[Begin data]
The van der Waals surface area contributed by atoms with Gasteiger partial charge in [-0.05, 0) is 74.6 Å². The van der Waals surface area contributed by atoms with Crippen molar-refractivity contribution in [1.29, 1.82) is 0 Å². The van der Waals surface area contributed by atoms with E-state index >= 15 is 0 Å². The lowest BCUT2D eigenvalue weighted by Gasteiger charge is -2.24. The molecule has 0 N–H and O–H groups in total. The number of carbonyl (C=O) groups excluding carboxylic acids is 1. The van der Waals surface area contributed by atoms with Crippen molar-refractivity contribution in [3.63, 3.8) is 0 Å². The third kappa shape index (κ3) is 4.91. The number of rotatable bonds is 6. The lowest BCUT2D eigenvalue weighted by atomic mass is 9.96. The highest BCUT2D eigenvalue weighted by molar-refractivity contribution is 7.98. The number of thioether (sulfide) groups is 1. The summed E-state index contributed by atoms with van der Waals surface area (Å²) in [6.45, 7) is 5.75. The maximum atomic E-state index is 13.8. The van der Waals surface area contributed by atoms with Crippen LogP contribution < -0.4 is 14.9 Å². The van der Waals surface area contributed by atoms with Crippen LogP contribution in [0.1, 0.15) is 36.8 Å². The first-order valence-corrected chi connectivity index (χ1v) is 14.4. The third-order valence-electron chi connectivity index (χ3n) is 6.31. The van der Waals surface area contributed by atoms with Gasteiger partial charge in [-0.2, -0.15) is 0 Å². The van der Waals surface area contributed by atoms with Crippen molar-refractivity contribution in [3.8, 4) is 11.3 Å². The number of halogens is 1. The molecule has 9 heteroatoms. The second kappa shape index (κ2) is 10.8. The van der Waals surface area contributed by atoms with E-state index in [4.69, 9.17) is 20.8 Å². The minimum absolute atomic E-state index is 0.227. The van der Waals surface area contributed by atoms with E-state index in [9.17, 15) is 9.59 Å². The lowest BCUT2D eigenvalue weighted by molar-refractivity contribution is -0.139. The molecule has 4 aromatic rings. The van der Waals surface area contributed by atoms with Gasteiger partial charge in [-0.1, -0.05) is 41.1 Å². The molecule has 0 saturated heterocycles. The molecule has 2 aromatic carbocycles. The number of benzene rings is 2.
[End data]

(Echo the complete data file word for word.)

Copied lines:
The van der Waals surface area contributed by atoms with Gasteiger partial charge in [-0.05, 0) is 74.6 Å². The van der Waals surface area contributed by atoms with Crippen molar-refractivity contribution in [1.29, 1.82) is 0 Å². The van der Waals surface area contributed by atoms with E-state index >= 15 is 0 Å². The lowest BCUT2D eigenvalue weighted by Gasteiger charge is -2.24. The molecule has 0 N–H and O–H groups in total. The number of carbonyl (C=O) groups excluding carboxylic acids is 1. The van der Waals surface area contributed by atoms with Crippen molar-refractivity contribution in [3.63, 3.8) is 0 Å². The third kappa shape index (κ3) is 4.91. The number of rotatable bonds is 6. The lowest BCUT2D eigenvalue weighted by atomic mass is 9.96. The highest BCUT2D eigenvalue weighted by molar-refractivity contribution is 7.98. The number of thioether (sulfide) groups is 1. The summed E-state index contributed by atoms with van der Waals surface area (Å²) in [6.45, 7) is 5.75. The maximum atomic E-state index is 13.8. The van der Waals surface area contributed by atoms with Crippen LogP contribution < -0.4 is 14.9 Å². The van der Waals surface area contributed by atoms with Crippen LogP contribution in [0.1, 0.15) is 36.8 Å². The first-order valence-corrected chi connectivity index (χ1v) is 14.4. The third-order valence-electron chi connectivity index (χ3n) is 6.31. The van der Waals surface area contributed by atoms with Gasteiger partial charge in [-0.2, -0.15) is 0 Å². The van der Waals surface area contributed by atoms with Crippen molar-refractivity contribution in [3.8, 4) is 11.3 Å². The number of halogens is 1. The molecule has 9 heteroatoms. The second kappa shape index (κ2) is 10.8. The van der Waals surface area contributed by atoms with E-state index in [4.69, 9.17) is 20.8 Å². The minimum absolute atomic E-state index is 0.227. The van der Waals surface area contributed by atoms with E-state index in [9.17, 15) is 9.59 Å². The lowest BCUT2D eigenvalue weighted by molar-refractivity contribution is -0.139. The molecule has 4 aromatic rings. The van der Waals surface area contributed by atoms with Gasteiger partial charge in [-0.1, -0.05) is 41.1 Å². The molecule has 0 saturated heterocycles. The molecule has 2 aromatic carbocycles. The number of benzene rings is 2.